Today is the last day of voting for the Hugo Awards and I wanted to shareÂ a few things about my experience as a first-time voter.
#1 -Â The Hugo packet was really helpful.
I was able to use that to get more familiar with certainÂ categories, works, and individuals andÂ vote for more things than I had expected when initiallyÂ reviewing the ballot. The packet included some whole works (all of the novellas were included in full),Â some samples, example works from artists, and even bios for certain individuals. I ended up reading three of the included novellas, one novel, and reviewed what I had time for, which, admittedly, was not everything. Still, it was very helpful and certainly made me feel a bit better about my vote (and about the cost of participation).
#2 -Â I still left more than half of the ballot blank.
I simply did not have enough familiarity with certain topics, let alone the nominated works or individuals within the topic, to make an informed vote. This was particularly true in most of the short fiction categories, as that is an area of reading that I don’t delve into with any regularity.
#3 – I generally avoided No Award.
There were one or two times that I used it strategically to help keep certain entries (which I felt were particularly undeserving) from winning, but, for the most part, I didn’t feel good about using that option orÂ really feel like I knew the works well enough to determine whether they were “good enough” for a Hugo.
#4 – I could do with less drama.
I get why the slates have emerged and also why so many people are upset about it, but it really does make the whole experience a bitÂ less fun than I had expected. Yes, I certainly did take enjoyment in certain aspects of the process, but I also felt compelled to make myself aware of which works were part of slates and I’m sure that impacted my vote to some degree. However, I generally just tried to vote for what I liked best. I know that IÂ voted for works or individuals that were on slates and I don’t really care. If they win, hopefully, it’s because the most people voted for them and they deserve it.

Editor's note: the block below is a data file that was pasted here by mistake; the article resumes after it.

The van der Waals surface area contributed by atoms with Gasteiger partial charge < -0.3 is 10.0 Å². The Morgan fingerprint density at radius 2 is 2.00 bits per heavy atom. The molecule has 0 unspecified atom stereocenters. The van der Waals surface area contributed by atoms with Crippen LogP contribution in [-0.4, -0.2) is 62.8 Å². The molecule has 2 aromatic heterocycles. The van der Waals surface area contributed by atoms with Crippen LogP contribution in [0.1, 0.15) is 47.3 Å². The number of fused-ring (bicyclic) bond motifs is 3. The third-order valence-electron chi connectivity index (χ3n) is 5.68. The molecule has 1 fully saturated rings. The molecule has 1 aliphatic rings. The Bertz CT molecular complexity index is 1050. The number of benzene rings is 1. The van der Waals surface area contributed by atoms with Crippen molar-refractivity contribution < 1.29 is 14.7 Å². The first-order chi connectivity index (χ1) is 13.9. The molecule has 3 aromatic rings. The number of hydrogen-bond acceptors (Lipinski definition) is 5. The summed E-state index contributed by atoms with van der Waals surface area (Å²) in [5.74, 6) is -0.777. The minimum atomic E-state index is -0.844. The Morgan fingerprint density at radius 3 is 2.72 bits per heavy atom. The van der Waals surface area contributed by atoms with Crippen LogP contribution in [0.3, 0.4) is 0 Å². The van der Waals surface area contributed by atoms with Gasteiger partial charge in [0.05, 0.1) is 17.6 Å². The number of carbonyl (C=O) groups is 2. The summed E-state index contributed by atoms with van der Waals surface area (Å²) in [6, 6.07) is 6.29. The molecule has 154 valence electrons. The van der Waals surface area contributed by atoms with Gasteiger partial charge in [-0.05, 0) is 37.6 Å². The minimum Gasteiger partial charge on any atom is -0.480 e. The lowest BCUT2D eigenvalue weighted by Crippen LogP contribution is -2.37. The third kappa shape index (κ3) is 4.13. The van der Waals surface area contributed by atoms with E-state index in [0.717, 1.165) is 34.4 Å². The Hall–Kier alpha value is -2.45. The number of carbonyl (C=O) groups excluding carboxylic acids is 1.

#5 – I don’t know if I’ll vote next year.
Keeping up with all of the works that come out in a year and then selectively reading those works just so you have enough information to nominateÂ is tough. I ended up keeping a list of novels published in 2015 that caught my attention and then I would try to grab titles from that list whenever I could. I also kept a document to keep track of good television episodes, movies, artists, and so forth so I would have a pool of options to nominate from.
Probably the biggest issue for me though was simply making the conscious effort to read new books, and then attempting to choose those that you think will be “award worthy.” I don’t read that many books each year so that means that some older novels that I really wanted to read have to get pushed back or, who knows, I might not end up reading them at all.Â It makes choosing your next read a bit more complicated and I’m not sure how much I really enjoyed that end of it.
It was also pretty disheartening going through all of the efforts to nominate and then see mostly slate nominations make it to the final ballot. I know that new rules will be in place for next year, but it’s still not clear how effective they will be.
#6 – I’m happy I voted.
Even with all of the caveats, I’m still glad that I participated. I felt more connected to the SFF community and I got to learn more about one of the most prominent SFF awards. It was an interesting experience and, although I may or may not vote again next, I suspect that I will vote again.
Best of luck to all of the nominated works and individuals!